_________________
Reports from a Resident Alien:
http://chaoticidealism.livejournal.com

Autism Memorial:
http://autism-memorial.livejournal.com


06 Aug 2009, 7:25 pm

I wonder about body dysmorphia where people feel incomplete with their full body. They want their arms or legs cut off or something else on them. One guy had his nose amputated for no reason but with this condition, they aren't doing it to gain attention or sympathy or because they want to be disabled so they can live off the government or have people take care of them, it's because they feel incomplete. It's like Munchausen or Factitious disorder except it's due to feeling incomplete so they want that body part removed so they feel complete.


I remember wishing I had a wheel chair or crutches because I thought they were cool and envied kids for having one. I think that's pretty normal for kids to feel that way but as they get older they realize it's a disability and their legs don't really work so they need them and they can't just decide to get out of their chair or walk or put their crutches away and start doing things everyone else can do. So that's not really body dysmorphia there because little kids do not understand and they don't know the child needs the chair or crutches because their legs don't work. Instead what they see is the chair or crutches and wish they had one of those thinking they are cool to use and play with. It's body dysmorphia if the feeling stays with the child even though they are aware the person can't help it and it's because their legs do not work. It's hard to tell if the kid has it or not when they are very young like six years old because you expect kids to be ignorant about medical conditions when they are young because they don't understand until they are older. Then they realize they wouldn't want to be in a wheel chair or crutches or want a missing leg just so they can get a wheel chair because it limits what they can do like play sports, work. So I think it's pretty normal for young children wish they had something so they get that accommodation or a wheel chair or crutches, etc. I was the same way.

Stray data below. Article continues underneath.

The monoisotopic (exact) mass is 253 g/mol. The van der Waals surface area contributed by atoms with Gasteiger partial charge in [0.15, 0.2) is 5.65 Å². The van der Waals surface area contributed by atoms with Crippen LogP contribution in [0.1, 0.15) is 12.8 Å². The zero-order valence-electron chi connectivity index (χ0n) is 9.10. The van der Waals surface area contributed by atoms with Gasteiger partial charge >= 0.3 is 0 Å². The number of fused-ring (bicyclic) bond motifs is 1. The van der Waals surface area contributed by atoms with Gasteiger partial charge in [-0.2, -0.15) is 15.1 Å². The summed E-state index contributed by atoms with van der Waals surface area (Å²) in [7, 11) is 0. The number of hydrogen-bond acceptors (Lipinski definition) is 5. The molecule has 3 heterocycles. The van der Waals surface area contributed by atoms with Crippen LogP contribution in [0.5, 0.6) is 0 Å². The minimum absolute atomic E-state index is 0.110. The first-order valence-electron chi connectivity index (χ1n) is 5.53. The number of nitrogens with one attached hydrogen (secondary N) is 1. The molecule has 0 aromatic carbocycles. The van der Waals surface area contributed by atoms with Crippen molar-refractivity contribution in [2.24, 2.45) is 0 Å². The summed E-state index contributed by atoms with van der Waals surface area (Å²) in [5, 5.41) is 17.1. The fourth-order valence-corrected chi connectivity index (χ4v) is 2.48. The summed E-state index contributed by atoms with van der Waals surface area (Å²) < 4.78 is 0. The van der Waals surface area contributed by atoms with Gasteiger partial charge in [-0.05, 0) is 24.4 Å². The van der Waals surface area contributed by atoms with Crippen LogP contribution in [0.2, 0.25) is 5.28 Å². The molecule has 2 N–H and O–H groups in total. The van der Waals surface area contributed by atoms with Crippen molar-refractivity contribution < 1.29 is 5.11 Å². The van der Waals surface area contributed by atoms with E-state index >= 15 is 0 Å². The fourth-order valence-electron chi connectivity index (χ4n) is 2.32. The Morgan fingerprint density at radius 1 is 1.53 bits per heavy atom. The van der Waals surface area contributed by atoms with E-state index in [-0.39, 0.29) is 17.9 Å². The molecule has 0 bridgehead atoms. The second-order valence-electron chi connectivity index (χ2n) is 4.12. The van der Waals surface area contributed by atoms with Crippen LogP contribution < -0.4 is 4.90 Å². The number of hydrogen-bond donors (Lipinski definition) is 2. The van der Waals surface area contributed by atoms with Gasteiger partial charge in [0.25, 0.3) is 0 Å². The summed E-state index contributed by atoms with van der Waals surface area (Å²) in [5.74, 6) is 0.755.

Maggiedoll
Veteran
Veteran

User avatar

Joined: 4 Jun 2009
Age: 36
Gender: Female
Posts: 2,126
Location: Maryland

06 Aug 2009, 10:08 pm

Spokane_Girl wrote:
I wonder about body dysmorphia where people feel incomplete with their full body. They want their arms or legs cut off or something else on them. One guy had his nose amputated for no reason but with this condition, they aren't doing it to gain attention or sympathy or because they want to be disabled so they can live off the government or have people take care of them, it's because they feel incomplete. It's like Munchausen or Factitious disorder except it's due to feeling incomplete so they want that body part removed so they feel complete.


I think body dysmorphia is like the body image distortion in anorexia. It's obsessive and the goals are more kinda vague and elusive.. it's not like they can fix the flaw/perceived flaw and then be better. They'll kill themselves in the pursuit of becoming "perfect." (or is that what you were saying anyways? lol)